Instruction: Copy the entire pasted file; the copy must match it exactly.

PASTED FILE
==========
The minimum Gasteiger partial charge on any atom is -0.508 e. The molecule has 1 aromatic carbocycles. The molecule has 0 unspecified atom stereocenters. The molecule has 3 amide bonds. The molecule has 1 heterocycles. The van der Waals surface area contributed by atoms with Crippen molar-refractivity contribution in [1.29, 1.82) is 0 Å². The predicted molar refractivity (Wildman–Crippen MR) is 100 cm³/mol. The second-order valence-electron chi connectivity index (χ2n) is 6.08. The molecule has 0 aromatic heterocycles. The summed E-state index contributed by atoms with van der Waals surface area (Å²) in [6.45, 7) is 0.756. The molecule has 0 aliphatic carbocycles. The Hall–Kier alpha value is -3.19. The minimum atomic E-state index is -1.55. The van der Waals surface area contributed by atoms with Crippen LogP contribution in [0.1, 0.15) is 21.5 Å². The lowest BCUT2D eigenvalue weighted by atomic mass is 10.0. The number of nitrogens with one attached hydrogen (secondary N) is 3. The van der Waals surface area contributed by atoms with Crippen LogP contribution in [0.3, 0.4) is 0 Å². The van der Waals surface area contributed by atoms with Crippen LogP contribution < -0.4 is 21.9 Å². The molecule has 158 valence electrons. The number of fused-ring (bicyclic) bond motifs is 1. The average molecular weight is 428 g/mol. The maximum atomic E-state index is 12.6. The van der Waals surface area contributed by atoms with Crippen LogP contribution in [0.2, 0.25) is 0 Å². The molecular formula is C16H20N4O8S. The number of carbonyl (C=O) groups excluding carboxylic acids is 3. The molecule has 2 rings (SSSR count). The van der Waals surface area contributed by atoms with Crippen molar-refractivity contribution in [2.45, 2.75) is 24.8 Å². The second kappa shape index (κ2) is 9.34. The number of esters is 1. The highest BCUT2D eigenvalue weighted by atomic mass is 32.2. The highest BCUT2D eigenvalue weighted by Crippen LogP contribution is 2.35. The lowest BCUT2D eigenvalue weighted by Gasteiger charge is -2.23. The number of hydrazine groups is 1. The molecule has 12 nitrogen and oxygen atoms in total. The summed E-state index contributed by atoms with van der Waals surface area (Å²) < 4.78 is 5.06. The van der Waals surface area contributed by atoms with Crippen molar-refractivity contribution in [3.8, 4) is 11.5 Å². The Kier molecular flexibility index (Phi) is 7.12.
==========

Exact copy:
The minimum Gasteiger partial charge on any atom is -0.508 e. The molecule has 1 aromatic carbocycles. The molecule has 0 unspecified atom stereocenters. The molecule has 3 amide bonds. The molecule has 1 heterocycles. The van der Waals surface area contributed by atoms with Crippen molar-refractivity contribution in [1.29, 1.82) is 0 Å². The predicted molar refractivity (Wildman–Crippen MR) is 100 cm³/mol. The second-order valence-electron chi connectivity index (χ2n) is 6.08. The molecule has 0 aromatic heterocycles. The summed E-state index contributed by atoms with van der Waals surface area (Å²) in [6.45, 7) is 0.756. The molecule has 0 aliphatic carbocycles. The Hall–Kier alpha value is -3.19. The minimum atomic E-state index is -1.55. The van der Waals surface area contributed by atoms with Crippen LogP contribution in [0.1, 0.15) is 21.5 Å². The lowest BCUT2D eigenvalue weighted by atomic mass is 10.0. The number of nitrogens with one attached hydrogen (secondary N) is 3. The van der Waals surface area contributed by atoms with Crippen LogP contribution in [0.3, 0.4) is 0 Å². The van der Waals surface area contributed by atoms with Crippen LogP contribution < -0.4 is 21.9 Å². The molecule has 158 valence electrons. The number of fused-ring (bicyclic) bond motifs is 1. The average molecular weight is 428 g/mol. The maximum atomic E-state index is 12.6. The van der Waals surface area contributed by atoms with Crippen LogP contribution in [0.2, 0.25) is 0 Å². The molecular formula is C16H20N4O8S. The number of carbonyl (C=O) groups excluding carboxylic acids is 3. The molecule has 2 rings (SSSR count). The van der Waals surface area contributed by atoms with Crippen molar-refractivity contribution in [2.45, 2.75) is 24.8 Å². The second kappa shape index (κ2) is 9.34. The number of esters is 1. The highest BCUT2D eigenvalue weighted by atomic mass is 32.2. The highest BCUT2D eigenvalue weighted by Crippen LogP contribution is 2.35. The lowest BCUT2D eigenvalue weighted by Gasteiger charge is -2.23. The number of hydrazine groups is 1. The molecule has 12 nitrogen and oxygen atoms in total. The summed E-state index contributed by atoms with van der Waals surface area (Å²) < 4.78 is 5.06. The van der Waals surface area contributed by atoms with Crippen molar-refractivity contribution in [3.8, 4) is 11.5 Å². The Kier molecular flexibility index (Phi) is 7.12.